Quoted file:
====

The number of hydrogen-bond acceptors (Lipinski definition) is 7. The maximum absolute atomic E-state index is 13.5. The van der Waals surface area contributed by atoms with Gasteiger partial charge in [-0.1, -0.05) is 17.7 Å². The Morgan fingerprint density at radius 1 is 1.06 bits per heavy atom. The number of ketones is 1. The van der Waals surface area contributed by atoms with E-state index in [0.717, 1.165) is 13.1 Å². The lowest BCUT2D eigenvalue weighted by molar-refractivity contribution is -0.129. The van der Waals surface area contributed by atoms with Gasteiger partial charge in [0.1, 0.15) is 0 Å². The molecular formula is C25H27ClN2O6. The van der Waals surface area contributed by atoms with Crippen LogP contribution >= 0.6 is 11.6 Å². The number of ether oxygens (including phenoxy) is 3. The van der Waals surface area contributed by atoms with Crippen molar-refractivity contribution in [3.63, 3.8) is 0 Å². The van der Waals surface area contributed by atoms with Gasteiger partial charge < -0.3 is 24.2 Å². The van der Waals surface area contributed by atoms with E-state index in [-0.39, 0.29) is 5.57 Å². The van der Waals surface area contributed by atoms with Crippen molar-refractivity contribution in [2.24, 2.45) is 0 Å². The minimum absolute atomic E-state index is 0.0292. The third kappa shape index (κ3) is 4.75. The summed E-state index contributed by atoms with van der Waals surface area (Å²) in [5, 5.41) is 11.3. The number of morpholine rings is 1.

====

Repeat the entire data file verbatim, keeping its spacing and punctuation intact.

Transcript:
The number of hydrogen-bond acceptors (Lipinski definition) is 7. The maximum absolute atomic E-state index is 13.5. The van der Waals surface area contributed by atoms with Gasteiger partial charge in [-0.1, -0.05) is 17.7 Å². The Morgan fingerprint density at radius 1 is 1.06 bits per heavy atom. The number of ketones is 1. The van der Waals surface area contributed by atoms with E-state index in [0.717, 1.165) is 13.1 Å². The lowest BCUT2D eigenvalue weighted by molar-refractivity contribution is -0.129. The van der Waals surface area contributed by atoms with Gasteiger partial charge in [0.1, 0.15) is 0 Å². The molecular formula is C25H27ClN2O6. The van der Waals surface area contributed by atoms with Crippen LogP contribution >= 0.6 is 11.6 Å². The number of ether oxygens (including phenoxy) is 3. The van der Waals surface area contributed by atoms with Crippen molar-refractivity contribution in [3.63, 3.8) is 0 Å². The van der Waals surface area contributed by atoms with Gasteiger partial charge < -0.3 is 24.2 Å². The van der Waals surface area contributed by atoms with E-state index in [-0.39, 0.29) is 5.57 Å². The van der Waals surface area contributed by atoms with Crippen molar-refractivity contribution in [2.24, 2.45) is 0 Å². The minimum absolute atomic E-state index is 0.0292. The third kappa shape index (κ3) is 4.75. The summed E-state index contributed by atoms with van der Waals surface area (Å²) in [5, 5.41) is 11.3. The number of morpholine rings is 1.